Volume 48, Issue 11- November 2013
Energy & Environment
Green Systems, Codes and Standards Play Different Roles in Efficiency
They are at times confused and often misapplied, but Michael Schmeida says that green building systems, codes and standards each have a role to play in making America more energy-efficient and environmentally-friendly.
Schmeida, the vice chair for the ASTM International E60 Sustainability program and Oatey’s corporate manager for stewardship with compliance and regulatory oversight, says green codes have different roles in working toward the day when the nation’s buildings have little to no effect on the environment.
“Over time, what is in [the systems and codes] today will trickle down to the standards of tomorrow,” he said. “All the systems are driving the codes, eventually leading to zero impact on the environment.”
Reaching that goal will become all the more critical in the future, Schmeida said, given a global population that is expected to increase by 2 to 3 billion by 2050. The greater numbers will lead to an increased demand for both energy and food, meaning that sustainable development – meeting the needs of the present without compromising the ability of the future to meet its needs – is critical.
Schmeida cited the newest Leadership in Energy and Environmental Design (LEED) system as a welcome step toward the desired end. Passed in June, LEED v4 is the most comprehensive to date and takes effect this month during the Greenbuild Expo in Philadelphia.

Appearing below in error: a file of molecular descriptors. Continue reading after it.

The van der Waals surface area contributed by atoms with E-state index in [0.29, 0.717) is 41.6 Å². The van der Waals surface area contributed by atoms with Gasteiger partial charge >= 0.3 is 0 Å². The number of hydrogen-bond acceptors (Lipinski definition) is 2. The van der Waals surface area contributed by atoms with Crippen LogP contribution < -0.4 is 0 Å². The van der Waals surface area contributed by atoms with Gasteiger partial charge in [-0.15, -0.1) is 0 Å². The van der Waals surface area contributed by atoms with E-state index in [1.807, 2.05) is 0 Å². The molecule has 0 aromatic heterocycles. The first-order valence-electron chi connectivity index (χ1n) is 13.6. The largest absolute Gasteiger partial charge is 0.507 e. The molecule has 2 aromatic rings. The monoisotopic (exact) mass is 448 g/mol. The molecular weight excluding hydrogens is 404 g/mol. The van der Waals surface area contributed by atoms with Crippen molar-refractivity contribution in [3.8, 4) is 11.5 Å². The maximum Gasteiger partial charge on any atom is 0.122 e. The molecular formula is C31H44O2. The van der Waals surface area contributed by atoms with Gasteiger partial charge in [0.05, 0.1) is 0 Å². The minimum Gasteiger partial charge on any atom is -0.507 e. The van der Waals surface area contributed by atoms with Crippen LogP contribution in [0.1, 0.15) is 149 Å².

LEED v4 is among a number of systems that require third-party reviews and define achievement through a complex ratings system. Others include Green Globes and Energy Star.
Codes, which are set laws with little flexibility, often are driven by the systems and can be very effective when implemented properly.
Two green code examples include the California Green Building Standards Code (CGBSC) and the International Green Construction Code (IGCC). Better known as CalGreen, CGBSC was the nation’s first mandatory green building code. It provided strict guidelines for energy efficiency, water efficiency and conservation, material conservation and resource efficiency, environmental quality and more. Its provisions applied to an array of new buildings, including commercial, low-rise residential and public schools.
The IGCC became the first code to include sustainability measures for the entire construction project and its site – from design through construction, certification of occupancy and beyond, according to Schmeida. A new code is expected to make buildings more efficient, reduce waste and have a positive impact on health, safety and community welfare.
Schmeida said there are more than 220 different standards, all of which serve just a rudimentary baseline and that few have possibility of enforcement or inspection to give them any real teeth. He was adamant, however, that current green building systems and codes would not exist without ASTM standards, most of which have been adopted in many federal, state and municipal government regulations by either incorporation or by reference.
Schmeida said educating the public about the need for sustainability and high costs still pose challenges, but he sounded optimistic.